1. Indicated for:
• IBD (Crohn’s, ulcerative colitis)
• Gynecological Pathology
• Rectosigmoid mass
2. Oral contrast should be administered prior to the scan: 30 minutes before for the upper abdomen and
60 to 90 minutes before for the whole body study.
3. Rectal contrast is useful for specific indications: gynecological pathology, rectosigmoid masses, and
inflammatory bowel disease (IBD).
4. Provide patients with breathing instructions, as landmarks are prepared.
5. Take test cuts prior to scanning if there is a question about oral contrast opacification.
6. Perform routine abdomen-pelvis scans in one breath-hold.
7. If SmartPrep is used for scan delay, use the liver parenchyma and a 70 HU threshold.
8. For bladder and venous opacification, may stop at crest and scan pelvis after a 3-minute delay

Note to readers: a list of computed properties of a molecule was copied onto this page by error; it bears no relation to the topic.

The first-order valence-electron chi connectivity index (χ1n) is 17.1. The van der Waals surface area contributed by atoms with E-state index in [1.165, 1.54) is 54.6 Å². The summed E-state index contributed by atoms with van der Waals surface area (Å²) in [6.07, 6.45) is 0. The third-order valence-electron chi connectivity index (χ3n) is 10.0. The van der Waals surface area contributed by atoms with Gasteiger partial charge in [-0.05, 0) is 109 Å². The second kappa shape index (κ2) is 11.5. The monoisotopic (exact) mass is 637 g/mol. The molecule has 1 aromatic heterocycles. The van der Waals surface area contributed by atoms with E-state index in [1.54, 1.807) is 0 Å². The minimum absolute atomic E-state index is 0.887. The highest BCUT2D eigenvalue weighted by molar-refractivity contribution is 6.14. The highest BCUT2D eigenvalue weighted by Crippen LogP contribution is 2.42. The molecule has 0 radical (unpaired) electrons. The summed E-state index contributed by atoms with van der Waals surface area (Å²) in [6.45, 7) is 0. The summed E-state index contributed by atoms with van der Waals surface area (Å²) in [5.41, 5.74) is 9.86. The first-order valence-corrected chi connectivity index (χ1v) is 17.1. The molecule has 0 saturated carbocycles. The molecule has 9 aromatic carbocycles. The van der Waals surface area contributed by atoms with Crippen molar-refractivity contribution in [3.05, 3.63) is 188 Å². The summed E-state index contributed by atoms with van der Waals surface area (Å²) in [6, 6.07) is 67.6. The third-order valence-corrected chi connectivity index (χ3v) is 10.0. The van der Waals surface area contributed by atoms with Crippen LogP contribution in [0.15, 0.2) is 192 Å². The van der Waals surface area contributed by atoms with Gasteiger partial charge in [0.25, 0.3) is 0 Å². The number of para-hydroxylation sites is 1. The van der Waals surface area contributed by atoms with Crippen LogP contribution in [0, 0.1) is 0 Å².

threshold for automated triggering.
1. On 16-slice scanners, you may use a manual tube load (mA) or the auto mA (noise index and range)
technique. With 64-slice scanners, AutomA is generally preferred.
2. Contrast volumes given are for patients of average weight and should be adjusted for each person’s body
mass index (BMI).
3. Coupling high kVp with low mA is a strategy to decrease the radiation dose and prolong tube life.
4. Longer gantry rotation times are needed for larger patients when the maximum tube load is exceeded.
If a patient is larger than average, consider increasing the scan time in order to increase the overall exposure level.